High heels make you late for business lunches, meetings, the subway, etc. They’re impossible to run or make any sudden movements in without tripping like a white girl in a horror movie. And worst of all, stilettos run down quickly because we walk everywhere in NYC on streets as uneven as British teeth. Case in point: My Cole Haans lasted one season before the heels were destroyed and I’d need to have them patched up by a cobbler, which I never did because fuck cobblers. Nothing against cobblers, but did I fall asleep and wake up in Colonial Williamsburg? No? I’m still in the present, where the word “cobbler” is mostly used in reference to the pie and black people have their rights? Great. That’s the world I want to keep living in.

But before you think this is an “everything that is wrong with the world is represented by stilettos” rant: It’s not. I still love them and lust after them when I’m window-shopping outside Prada. But I am a thirtysomething freelance writer and stand-up comedian. It’s my job to stand onstage for twenty minutes at a time, telling jokes and making strangers laugh. It is my job to be relatable to audiences and do anything in service of the joke — like hump a stool. I can’t do that if I’m worried about twisting my ankle. That’s not relatable. That’s high-maintenance. That’s me continuing to live in the fantasy of a nonexistent NYC, as opposed to living in the reality of the NYC that is my home.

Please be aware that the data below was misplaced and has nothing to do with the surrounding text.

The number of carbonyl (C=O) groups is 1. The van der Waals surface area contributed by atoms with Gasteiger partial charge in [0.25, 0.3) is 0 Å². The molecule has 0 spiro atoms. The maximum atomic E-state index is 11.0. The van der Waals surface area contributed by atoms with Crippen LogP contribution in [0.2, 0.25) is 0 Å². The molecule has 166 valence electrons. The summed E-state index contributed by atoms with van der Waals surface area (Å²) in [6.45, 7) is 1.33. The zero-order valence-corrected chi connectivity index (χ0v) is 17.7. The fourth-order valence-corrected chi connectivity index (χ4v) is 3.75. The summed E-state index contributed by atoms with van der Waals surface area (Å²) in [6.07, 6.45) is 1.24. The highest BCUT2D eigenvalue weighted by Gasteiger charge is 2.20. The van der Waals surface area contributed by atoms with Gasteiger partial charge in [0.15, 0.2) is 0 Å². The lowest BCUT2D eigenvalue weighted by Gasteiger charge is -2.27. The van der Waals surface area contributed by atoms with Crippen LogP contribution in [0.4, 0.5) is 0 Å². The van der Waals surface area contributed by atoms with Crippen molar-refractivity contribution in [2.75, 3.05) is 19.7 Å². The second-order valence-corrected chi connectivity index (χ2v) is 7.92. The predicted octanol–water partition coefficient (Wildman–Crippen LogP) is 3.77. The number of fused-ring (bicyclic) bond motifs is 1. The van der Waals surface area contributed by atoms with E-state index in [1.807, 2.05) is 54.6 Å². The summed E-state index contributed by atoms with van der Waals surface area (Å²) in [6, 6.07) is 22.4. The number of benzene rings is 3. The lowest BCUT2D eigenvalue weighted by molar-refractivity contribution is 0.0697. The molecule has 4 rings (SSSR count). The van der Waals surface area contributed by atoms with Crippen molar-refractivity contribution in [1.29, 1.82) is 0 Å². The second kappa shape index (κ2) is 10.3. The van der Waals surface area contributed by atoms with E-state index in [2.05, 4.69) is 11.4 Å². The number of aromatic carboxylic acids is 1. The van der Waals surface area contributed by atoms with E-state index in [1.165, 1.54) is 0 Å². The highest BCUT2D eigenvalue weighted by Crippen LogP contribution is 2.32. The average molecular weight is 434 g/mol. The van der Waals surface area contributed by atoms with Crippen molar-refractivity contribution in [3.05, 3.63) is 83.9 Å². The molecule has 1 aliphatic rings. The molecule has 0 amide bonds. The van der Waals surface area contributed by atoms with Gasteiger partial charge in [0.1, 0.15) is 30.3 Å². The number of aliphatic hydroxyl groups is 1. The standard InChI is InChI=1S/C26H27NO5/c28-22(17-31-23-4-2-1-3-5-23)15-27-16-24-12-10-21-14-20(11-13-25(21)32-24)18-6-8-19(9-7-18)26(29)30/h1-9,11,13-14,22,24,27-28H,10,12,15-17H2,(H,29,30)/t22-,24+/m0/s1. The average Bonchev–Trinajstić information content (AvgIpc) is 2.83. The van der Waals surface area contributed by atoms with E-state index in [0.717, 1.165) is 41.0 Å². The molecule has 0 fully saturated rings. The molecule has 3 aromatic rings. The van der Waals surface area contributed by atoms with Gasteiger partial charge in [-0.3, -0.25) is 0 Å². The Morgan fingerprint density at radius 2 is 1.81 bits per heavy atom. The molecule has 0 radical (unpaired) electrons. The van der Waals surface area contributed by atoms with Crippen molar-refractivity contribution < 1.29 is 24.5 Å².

This real New York City is messy, complicated, fast, stressful, exciting. So I wear more comfortable and less trendy shoes, like my Converse sneakers or Nike wedges or a bootie with a kitten heel. And that doesn’t mean that I’m turtleneck-dickeying my way through life. I’m still stylish. I’m still leaping over puddles à la Carrie Bradshaw. The only difference is that when I land, I’m no longer going, “Shit, that hurt my ankle and I just missed my train.” Instead, I’m landing with grace and I still have time to run and catch the A — where I will have to stand the entire ride, because that’s the other thing Sex and the City doesn’t tell you about. The trains are crowded as hell here. But still, NYC is fabulous.


Phoebe Robinson is an NYC-based stand-up comedian, writer, and actress. She is the co-host of WNYC’s 2 Dope Queens podcast and her debut collection of essays, You Can’t Touch My Hair, will be published by Plume books in the fall of 2016.

[This is part of the spring 2016 edition of Sheer, a quarterly style supplement by the Village Voice devoted to exploring and sharing the most dynamic elements of New York City’s fashion and design worlds, from the iconic to the as yet undiscovered. Check out the rest of Sheer’s featured stories here.]